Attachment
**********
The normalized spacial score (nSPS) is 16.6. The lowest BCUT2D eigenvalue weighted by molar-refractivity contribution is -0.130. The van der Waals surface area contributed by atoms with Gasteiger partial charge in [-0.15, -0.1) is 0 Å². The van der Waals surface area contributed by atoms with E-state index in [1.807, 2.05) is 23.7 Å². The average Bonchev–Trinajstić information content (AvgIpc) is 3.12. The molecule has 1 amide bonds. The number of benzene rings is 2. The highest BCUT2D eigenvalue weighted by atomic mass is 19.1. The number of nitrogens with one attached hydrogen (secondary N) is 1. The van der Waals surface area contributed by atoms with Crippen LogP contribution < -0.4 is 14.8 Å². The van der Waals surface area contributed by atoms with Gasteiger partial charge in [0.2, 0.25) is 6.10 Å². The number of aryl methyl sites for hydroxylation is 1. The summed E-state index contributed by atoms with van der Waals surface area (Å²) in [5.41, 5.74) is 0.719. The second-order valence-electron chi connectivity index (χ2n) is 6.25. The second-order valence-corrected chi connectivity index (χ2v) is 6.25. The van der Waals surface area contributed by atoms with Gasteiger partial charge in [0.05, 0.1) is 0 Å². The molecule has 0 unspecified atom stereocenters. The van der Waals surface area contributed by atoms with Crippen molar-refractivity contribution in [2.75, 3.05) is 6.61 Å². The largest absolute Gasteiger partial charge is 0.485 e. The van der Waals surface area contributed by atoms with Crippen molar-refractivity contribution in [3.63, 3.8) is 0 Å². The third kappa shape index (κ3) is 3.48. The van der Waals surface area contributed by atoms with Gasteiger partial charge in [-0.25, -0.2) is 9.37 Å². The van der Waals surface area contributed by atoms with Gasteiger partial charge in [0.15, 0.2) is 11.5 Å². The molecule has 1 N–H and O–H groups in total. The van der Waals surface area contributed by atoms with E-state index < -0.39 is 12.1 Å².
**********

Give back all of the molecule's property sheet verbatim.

The normalized spacial score (nSPS) is 16.6. The lowest BCUT2D eigenvalue weighted by molar-refractivity contribution is -0.130. The van der Waals surface area contributed by atoms with Gasteiger partial charge in [-0.15, -0.1) is 0 Å². The van der Waals surface area contributed by atoms with E-state index in [1.807, 2.05) is 23.7 Å². The average Bonchev–Trinajstić information content (AvgIpc) is 3.12. The molecule has 1 amide bonds. The number of benzene rings is 2. The highest BCUT2D eigenvalue weighted by atomic mass is 19.1. The number of nitrogens with one attached hydrogen (secondary N) is 1. The van der Waals surface area contributed by atoms with Crippen LogP contribution < -0.4 is 14.8 Å². The van der Waals surface area contributed by atoms with Gasteiger partial charge in [0.2, 0.25) is 6.10 Å². The number of aryl methyl sites for hydroxylation is 1. The summed E-state index contributed by atoms with van der Waals surface area (Å²) in [5.41, 5.74) is 0.719. The second-order valence-electron chi connectivity index (χ2n) is 6.25. The second-order valence-corrected chi connectivity index (χ2v) is 6.25. The van der Waals surface area contributed by atoms with Gasteiger partial charge in [0.05, 0.1) is 0 Å². The molecule has 0 unspecified atom stereocenters. The van der Waals surface area contributed by atoms with Crippen molar-refractivity contribution in [2.75, 3.05) is 6.61 Å². The largest absolute Gasteiger partial charge is 0.485 e. The van der Waals surface area contributed by atoms with Crippen molar-refractivity contribution in [3.63, 3.8) is 0 Å². The third kappa shape index (κ3) is 3.48. The van der Waals surface area contributed by atoms with Gasteiger partial charge in [-0.25, -0.2) is 9.37 Å². The van der Waals surface area contributed by atoms with Gasteiger partial charge in [0.15, 0.2) is 11.5 Å². The molecule has 1 N–H and O–H groups in total. The van der Waals surface area contributed by atoms with E-state index < -0.39 is 12.1 Å².